Atlanta Study - Carburbs Make You Fat
Weight: Long commutes add pounds, subtract exercise time
By JANET FRANKSTON
The Atlanta Journal-Constitution
Published on: 05/30/04
You already know that what you eat can make you fat.
But findings from a study that tracked Atlantans' travel patterns and body
mass index shows where you live and how much you drive could have an effect
on your weight, too.
The study of more than 10,500 Atlanta-area residents shows a strong link
between time spent driving and obesity, said Lawrence Frank, the lead author
and a professor at the University of British Columbia. People who can walk
to stores and restaurants are less likely to be obese than their
counterparts living in more sprawling areas.
"I don't think people are equating their home-buying choices with their
waistline," said Frank, a former professor at Georgia Tech. "The study shows
they may want to give that a second thought."
"Obesity Relationships with Community Design, Physical Activity and Time
Spent in Cars," is scheduled to be published in the American Journal of
Preventive Medicine and released Thursday at the Time-ABC News Obesity
Summit in Williamsburg, Va.
Findings show that every half hour spent in a car translates into a 3
percent greater chance of being obese. An average white man living in a
compact community with nearby shops and services is expected to weigh 10
pounds less than a similar white man living in a low-density,
residential-only cul-de-sac subdivision.
Kimberly Smith knows what can happen when exercise time is sucked up by a
She drives 53 miles one way to work, from Stone Mountain to her job as Henry
County's director of planning in McDonough. She spends about two hours in
her car every day.
"I don't have time set aside for physical activity because I'm so tired from
working and driving," said Smith, 32.
When she worked at home, she went to the gym three times a week and weighed
about 25 pounds less.
And she doesn't get the benefit of casual exercise in her DeKalb County
neighborhood because her subdivision doesn't have sidewalks or shopping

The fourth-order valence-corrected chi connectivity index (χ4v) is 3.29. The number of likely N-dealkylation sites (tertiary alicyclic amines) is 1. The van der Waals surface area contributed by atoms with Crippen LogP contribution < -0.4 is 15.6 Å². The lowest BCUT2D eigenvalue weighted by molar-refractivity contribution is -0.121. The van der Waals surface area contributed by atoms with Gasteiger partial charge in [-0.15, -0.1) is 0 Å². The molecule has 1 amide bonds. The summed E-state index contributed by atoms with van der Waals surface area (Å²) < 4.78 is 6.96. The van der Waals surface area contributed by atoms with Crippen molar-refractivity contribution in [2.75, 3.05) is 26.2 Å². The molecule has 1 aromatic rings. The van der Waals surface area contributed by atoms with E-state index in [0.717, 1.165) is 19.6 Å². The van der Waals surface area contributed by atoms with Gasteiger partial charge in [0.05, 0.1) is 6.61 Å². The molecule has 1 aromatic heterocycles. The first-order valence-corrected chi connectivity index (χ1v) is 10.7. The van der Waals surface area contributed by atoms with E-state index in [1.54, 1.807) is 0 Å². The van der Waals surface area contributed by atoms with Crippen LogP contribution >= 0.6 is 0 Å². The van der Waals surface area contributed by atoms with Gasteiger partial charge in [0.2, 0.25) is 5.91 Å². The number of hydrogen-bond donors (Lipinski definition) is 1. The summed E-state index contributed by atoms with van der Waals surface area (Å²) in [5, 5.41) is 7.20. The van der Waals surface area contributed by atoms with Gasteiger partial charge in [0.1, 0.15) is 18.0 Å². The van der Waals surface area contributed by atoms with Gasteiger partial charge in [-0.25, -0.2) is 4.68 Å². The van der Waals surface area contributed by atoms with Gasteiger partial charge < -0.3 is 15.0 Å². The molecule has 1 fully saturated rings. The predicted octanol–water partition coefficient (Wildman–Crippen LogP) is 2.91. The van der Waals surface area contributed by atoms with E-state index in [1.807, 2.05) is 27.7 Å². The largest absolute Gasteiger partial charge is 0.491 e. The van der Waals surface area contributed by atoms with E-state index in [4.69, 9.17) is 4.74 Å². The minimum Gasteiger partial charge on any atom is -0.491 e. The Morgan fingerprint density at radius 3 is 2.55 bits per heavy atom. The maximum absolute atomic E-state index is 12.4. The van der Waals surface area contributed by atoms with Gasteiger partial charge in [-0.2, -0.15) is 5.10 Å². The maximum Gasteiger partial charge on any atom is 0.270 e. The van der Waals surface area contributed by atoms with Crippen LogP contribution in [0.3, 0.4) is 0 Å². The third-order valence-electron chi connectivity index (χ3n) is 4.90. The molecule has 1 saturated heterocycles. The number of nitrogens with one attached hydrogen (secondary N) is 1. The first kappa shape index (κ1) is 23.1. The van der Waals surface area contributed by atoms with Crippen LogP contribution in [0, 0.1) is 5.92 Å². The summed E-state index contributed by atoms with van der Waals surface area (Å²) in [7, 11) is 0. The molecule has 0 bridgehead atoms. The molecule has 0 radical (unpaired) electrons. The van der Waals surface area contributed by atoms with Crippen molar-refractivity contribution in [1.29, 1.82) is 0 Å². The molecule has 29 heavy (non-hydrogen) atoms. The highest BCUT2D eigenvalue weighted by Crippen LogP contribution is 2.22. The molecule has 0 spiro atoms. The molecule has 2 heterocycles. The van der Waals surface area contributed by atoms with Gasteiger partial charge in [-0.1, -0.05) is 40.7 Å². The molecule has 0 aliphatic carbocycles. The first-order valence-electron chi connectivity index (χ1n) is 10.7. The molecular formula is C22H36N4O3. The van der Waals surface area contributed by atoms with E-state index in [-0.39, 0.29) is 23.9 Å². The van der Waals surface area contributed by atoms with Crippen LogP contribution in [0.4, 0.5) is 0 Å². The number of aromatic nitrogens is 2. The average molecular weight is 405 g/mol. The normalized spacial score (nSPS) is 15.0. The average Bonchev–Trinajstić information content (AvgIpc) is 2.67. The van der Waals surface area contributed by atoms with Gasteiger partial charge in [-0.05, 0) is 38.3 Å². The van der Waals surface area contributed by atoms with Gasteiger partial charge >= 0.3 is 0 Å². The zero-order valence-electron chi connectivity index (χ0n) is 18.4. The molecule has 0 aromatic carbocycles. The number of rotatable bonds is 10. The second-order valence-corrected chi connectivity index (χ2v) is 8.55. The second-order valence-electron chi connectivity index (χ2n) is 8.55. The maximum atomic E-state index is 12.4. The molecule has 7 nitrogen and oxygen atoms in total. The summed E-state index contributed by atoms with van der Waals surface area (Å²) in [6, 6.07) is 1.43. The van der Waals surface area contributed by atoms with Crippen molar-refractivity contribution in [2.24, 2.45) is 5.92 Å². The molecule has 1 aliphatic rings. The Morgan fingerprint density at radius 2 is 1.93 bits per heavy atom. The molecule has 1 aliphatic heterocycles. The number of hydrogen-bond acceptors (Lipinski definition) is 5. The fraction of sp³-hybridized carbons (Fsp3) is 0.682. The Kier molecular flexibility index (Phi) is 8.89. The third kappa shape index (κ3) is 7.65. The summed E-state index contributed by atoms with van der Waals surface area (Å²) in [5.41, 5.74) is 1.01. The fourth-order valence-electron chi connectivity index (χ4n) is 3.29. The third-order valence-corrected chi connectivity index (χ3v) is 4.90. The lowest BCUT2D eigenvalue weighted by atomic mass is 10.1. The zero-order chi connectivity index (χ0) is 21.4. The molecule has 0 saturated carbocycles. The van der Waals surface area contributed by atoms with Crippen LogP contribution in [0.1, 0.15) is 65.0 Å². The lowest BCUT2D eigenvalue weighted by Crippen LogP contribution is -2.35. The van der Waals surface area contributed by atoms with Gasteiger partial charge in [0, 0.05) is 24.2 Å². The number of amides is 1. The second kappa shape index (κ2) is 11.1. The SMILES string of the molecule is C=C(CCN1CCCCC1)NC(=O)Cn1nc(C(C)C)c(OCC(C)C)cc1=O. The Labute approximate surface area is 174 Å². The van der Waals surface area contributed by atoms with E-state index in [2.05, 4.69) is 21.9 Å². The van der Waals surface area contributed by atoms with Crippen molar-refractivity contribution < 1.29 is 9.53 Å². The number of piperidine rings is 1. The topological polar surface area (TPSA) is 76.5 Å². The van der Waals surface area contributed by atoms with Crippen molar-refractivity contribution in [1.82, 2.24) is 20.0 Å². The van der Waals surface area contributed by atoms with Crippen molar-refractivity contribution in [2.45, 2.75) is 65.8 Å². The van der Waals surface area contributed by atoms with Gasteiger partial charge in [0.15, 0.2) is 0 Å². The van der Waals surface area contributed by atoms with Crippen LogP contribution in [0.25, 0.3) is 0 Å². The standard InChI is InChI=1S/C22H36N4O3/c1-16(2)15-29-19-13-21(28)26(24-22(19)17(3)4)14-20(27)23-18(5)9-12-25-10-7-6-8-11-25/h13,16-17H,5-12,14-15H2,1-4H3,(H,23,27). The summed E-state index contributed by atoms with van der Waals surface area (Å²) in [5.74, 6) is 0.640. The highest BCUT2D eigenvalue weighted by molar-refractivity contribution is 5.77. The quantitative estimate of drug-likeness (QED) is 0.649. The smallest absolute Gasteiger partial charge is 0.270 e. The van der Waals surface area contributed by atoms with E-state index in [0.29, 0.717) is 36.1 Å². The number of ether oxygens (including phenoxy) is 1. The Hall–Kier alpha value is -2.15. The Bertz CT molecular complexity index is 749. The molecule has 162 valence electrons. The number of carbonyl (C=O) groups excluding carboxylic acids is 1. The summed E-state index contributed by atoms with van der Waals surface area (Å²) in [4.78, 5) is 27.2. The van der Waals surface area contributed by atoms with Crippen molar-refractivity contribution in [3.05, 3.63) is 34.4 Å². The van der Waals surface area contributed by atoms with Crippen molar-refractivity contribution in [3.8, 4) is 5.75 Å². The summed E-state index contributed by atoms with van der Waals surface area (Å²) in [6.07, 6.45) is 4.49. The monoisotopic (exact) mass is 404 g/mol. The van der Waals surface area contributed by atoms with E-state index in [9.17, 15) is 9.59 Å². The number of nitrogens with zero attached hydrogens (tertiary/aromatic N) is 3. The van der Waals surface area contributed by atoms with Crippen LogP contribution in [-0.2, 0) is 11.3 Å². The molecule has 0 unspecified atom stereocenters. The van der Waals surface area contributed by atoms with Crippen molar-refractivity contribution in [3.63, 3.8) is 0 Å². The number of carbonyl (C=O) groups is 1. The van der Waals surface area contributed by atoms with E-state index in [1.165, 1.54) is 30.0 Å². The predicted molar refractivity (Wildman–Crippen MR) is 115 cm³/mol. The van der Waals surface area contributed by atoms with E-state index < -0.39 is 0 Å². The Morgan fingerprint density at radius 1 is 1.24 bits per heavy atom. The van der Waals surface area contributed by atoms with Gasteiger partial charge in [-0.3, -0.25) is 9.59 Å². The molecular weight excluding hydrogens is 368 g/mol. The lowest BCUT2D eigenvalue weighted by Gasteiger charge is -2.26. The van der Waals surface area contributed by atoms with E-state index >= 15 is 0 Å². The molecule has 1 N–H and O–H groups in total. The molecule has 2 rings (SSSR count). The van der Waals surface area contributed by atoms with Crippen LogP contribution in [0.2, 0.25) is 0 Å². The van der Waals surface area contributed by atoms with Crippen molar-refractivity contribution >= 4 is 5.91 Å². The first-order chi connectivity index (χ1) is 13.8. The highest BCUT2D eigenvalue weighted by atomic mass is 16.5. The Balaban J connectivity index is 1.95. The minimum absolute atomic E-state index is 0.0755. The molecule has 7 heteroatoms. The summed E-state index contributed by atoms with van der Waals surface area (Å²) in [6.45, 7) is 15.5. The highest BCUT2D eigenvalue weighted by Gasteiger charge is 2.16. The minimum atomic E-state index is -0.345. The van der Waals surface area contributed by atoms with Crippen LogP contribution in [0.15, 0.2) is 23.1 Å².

"I have to drive to everything," she said. "I used to live in Midtown, and I
walked to dinner, walked to Blockbuster, walked to the grocery store. I
would walk everywhere, actually."
The report comes from a study of land use and travel patterns in metro
Atlanta known as SMARTRAQ, funded by the Centers for Disease Control and
Prevention, the Environmental Protection Agency, the Georgia Department of
Transportation and the Georgia Regional Transportation Authority.
Participants in 13 counties kept diaries, and some transmitted data through
global positioning devices.
"The reason you spend so much time driving is because you live in an
auto-dependent neighborhood," Frank said. "The study shows that these travel
choices are important predictors of our weight."
SMARTRAQ data shows the average person in the Atlanta region spends more
than an hour in their car each day, he said.
Marietta resident Don Blank fits that bill.
He drives about 35 minutes one way to downtown Atlanta, where he manages
Georgia Pacific's internal television network. Blank, 60, not only commutes
but also drives to a second home in Hilton Head twice a month.
He leaves his office about 6 p.m. and works out at his company's gym until
it closes at 7. Blank, 60, said despite the hours spent in cars, people can
fit in physical activity if they make it a priority. He does it nearly every
"I think if you want to exercise and keep yourself in shape, you can, no
matter how bad the commute and how much you have to work," he said.